I’ve been married to a beautiful woman for 21 years, have two teenage sons, and don’t have a gay bone in my body (insert joke here). I’ve been going to the nail salon with my wife for about 3 years for manicures and started getting pedicures about 2 years ago at the suggestion of the husband of a client that is a construction worker. My wife loves that I take care of my hands and feet, and that I’m a bit eclectic. I’m a musician and photographer and have recently started doing product photography and hand modeling for the men’s line of nail polish from BB Couture for Men, who was the first to introduce a line of men’s nail polish. I wear polish 100% of the time. At first it was clear, sheer or a matte, but I started wearing color on my hands this year, and what I have found is that most people either don’t notice, or say nothing. 40 years ago, men went to barbers and women went to the “beauty parlor”. Long hair became acceptable on men and now there are few barber shops. in the 70′s, wearing an earring in your right ear meant you were gay, like some sort of secret sign for being a member of that club. Times are changing for the better. Just like long hair and earrings were once only a female thing, and tattoos, pants, voting and driving was a male thing, fashion options are becoming more readily available for guys–as it should be. I wear polish because it protects my nails and I like the way it looks.

    There are four companies I’m aware of that are marketing nail polish for guys: BB Couture, ManGlaze, Evolution Man and Alpha Nail. There are currently 313 million people in the United States with the split being about 50/50 male/female. The cosmetics industry is leaving a lot of money on the table by not trying to sell nail products to over 150 million males. It is a huge untapped market with only social stereotypes keeping them from increasing their revenue, which generates more taxable income and helps our economy. As ManGlaze says, “We guarantee, it won’t make you grow tits”, and someone has posted many times on other blogs, “It’s NOT magic gay sauce”. Hang on…checking…YUP…still NOT gay. It’s just paint!!

  6. pink says:

    Magic gay sauce – I love that!

  7. Jake says:

    I’ve been wearing my toenails painted for close to five years now, well before it was any kind of trend for men – even with the celebrities. And, as BD mentioned above, I can assure you that there are many men who already do wear their toenails polished with color but are hesitant to show them in public. Why? Many people wear all kinds of colors in their hair, earrings, gauging, tattoos and some pretty wild clothing, so why should a little paint on one’s nails evoke any kind of reaction? If you’re trying to please others, good luck! How about a new tactic – be yourself and enjoy life. Nail polish is just paint. Nothing much different than what’s on your car. And it not only protects your nails, it tells others that you’re not afraid to make your own choices, it’s fun and it’s not permanent so you can change it any time you want.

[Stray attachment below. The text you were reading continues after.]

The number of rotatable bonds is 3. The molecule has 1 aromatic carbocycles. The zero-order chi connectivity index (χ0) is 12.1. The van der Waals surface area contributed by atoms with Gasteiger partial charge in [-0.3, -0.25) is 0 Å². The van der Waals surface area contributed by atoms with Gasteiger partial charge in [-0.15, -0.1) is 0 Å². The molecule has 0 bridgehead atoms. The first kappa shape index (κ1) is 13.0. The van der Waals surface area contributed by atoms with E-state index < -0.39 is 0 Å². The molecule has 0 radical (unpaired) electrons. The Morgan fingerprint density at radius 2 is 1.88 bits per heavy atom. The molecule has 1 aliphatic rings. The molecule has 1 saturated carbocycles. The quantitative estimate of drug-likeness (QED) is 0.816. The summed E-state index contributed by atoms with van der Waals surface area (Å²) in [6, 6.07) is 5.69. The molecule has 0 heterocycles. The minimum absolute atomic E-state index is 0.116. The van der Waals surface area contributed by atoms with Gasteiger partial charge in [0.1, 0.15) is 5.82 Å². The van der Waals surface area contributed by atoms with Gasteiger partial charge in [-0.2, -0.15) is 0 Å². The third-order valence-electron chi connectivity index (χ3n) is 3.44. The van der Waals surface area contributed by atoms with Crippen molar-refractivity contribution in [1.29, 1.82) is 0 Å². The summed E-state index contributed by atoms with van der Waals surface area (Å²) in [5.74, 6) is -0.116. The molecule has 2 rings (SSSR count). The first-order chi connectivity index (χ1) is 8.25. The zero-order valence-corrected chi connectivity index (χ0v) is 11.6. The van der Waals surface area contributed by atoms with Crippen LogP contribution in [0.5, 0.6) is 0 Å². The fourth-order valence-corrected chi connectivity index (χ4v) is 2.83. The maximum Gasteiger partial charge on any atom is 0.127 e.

So, maybe it’s not for you…yet. Are you a leader or follower?

  8. Pingback: 2012 – Thank you, and Year in Review | Pink Is for Boys

  9. mark says:

    What he said. I also have no proclivity to same sex orientation, I found I have been well trained in the no gender stereotype bias camp, having been born at the beginning of the modern feminist movement, came of age with girls and boys who could be and do whatever they wanted, and lastly indoctrinated by corporate world tomes on sexual harassment. I am a full believer in that and have no issue at all.

    Except when now I’m told those rules really don’t apply to me because I’m a guy, so man up dude, and be the stereotype we’ve always deemed for you. Sorry, if I’m supposed to play by new rules, and I’m fully committed to that game, then by gosh y’all need to also. I’ve been polishing my toes now for two years cause I like the shine and color too at times. Big flipping deal. It’s fun, it’s removable when I choose and I think it looks great, as everybody’s toes look better polished, IMO. But most folks just can’t seem to get past their own beliefs and will make everybody else miserable to prove their point of view is the only one.